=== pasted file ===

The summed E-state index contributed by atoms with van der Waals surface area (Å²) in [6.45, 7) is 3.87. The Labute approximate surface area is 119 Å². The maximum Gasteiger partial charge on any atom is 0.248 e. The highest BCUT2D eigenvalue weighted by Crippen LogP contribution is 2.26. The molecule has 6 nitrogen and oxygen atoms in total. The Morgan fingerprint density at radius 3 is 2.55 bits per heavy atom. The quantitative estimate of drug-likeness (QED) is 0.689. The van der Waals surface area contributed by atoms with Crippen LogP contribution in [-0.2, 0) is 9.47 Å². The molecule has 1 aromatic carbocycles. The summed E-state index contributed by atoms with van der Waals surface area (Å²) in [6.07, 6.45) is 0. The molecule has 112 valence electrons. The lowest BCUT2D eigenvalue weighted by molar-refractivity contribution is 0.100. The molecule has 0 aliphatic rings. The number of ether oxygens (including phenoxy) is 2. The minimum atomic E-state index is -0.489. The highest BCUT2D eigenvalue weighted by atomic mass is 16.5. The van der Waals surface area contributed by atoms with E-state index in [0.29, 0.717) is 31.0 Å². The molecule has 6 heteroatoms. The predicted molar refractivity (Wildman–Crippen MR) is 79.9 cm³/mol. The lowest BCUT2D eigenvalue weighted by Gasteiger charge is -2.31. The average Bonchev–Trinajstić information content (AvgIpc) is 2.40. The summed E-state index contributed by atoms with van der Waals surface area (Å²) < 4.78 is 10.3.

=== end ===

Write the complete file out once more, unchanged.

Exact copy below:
The summed E-state index contributed by atoms with van der Waals surface area (Å²) in [6.45, 7) is 3.87. The Labute approximate surface area is 119 Å². The maximum Gasteiger partial charge on any atom is 0.248 e. The highest BCUT2D eigenvalue weighted by Crippen LogP contribution is 2.26. The molecule has 6 nitrogen and oxygen atoms in total. The Morgan fingerprint density at radius 3 is 2.55 bits per heavy atom. The quantitative estimate of drug-likeness (QED) is 0.689. The van der Waals surface area contributed by atoms with Crippen LogP contribution in [-0.2, 0) is 9.47 Å². The molecule has 1 aromatic carbocycles. The summed E-state index contributed by atoms with van der Waals surface area (Å²) in [6.07, 6.45) is 0. The molecule has 112 valence electrons. The lowest BCUT2D eigenvalue weighted by molar-refractivity contribution is 0.100. The molecule has 0 aliphatic rings. The number of ether oxygens (including phenoxy) is 2. The minimum atomic E-state index is -0.489. The highest BCUT2D eigenvalue weighted by atomic mass is 16.5. The van der Waals surface area contributed by atoms with E-state index in [0.29, 0.717) is 31.0 Å². The molecule has 6 heteroatoms. The predicted molar refractivity (Wildman–Crippen MR) is 79.9 cm³/mol. The lowest BCUT2D eigenvalue weighted by Gasteiger charge is -2.31. The average Bonchev–Trinajstić information content (AvgIpc) is 2.40. The summed E-state index contributed by atoms with van der Waals surface area (Å²) < 4.78 is 10.3.